Briscoe and Lamborn Mesa resident Ed Marston suggested the town impose another $5 across-the-board increase. Marston, also an in-town business owner, said that would come close to meeting loan service requirements and give the town time to complete a thorough water rate study. He suggested the town then follow the recommendations of the study. Marston commended the town and current board for trying to deal with problems that have been swept under the rug year after year. "It's up to you to figure out how to deal with it without going to extremes," said Marston.

Business owners also spoke out. Ron Rowell, owner of Paonia Cleaners & Laundry, expressed concern over doubling of business rates. Rowell said this is a problem Paonia has dealt with for more than 65 years. Once work is completed on the 1 million-gallon system and it's back on-line, the system will settle down, said Rowell. That will give the town time for a water rate study and a way to try to look at options to trying to solve everything at once. He also said his business uses about 60,000 gallons per month, and that current and proposed increases in incremental rates are hurting his business, and are especially hard on the Paonia Care Center. "You're going to kill them, and we don't want to lose that place."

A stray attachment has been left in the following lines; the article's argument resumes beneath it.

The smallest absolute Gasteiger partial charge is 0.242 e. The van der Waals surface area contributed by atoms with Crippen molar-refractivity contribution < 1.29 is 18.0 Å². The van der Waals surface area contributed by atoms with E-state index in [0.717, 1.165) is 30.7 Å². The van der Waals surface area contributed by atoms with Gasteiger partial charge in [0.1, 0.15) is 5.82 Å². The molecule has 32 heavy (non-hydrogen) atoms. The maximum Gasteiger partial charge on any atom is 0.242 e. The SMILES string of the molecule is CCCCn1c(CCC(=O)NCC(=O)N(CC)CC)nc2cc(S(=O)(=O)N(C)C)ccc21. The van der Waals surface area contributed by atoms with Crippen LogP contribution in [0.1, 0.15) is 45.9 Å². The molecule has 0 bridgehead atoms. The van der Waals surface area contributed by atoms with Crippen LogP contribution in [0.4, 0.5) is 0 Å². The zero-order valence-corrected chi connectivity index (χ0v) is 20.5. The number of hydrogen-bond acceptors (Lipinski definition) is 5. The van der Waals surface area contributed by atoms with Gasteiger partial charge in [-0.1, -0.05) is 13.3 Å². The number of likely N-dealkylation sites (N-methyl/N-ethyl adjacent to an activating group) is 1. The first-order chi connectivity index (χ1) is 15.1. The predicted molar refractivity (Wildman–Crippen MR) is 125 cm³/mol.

Citizens also asked if the board if it has researched all possible funding sources and options before deciding on these increases. Dry Gulch resident Jack Young suggested the town seek a way to gradually increase fees to minimize impacts. "How can we do it $2 this year, $2 next year and so on?" said Young, adding that today's customers are being asked to pay for past mistakes and future costs.

Water company members and representatives also spoke against a proposed $100 monthly administrative fee. Berry said they are subject to negotiation and that the town is in the process of meeting with representatives to discuss options.

Water company member Kerri Minerich noted that most companies already service their own lines and bill their members, and suggested that should offset any proposed administrative fees. "Don't kill us," said Minerich. "We can't afford it."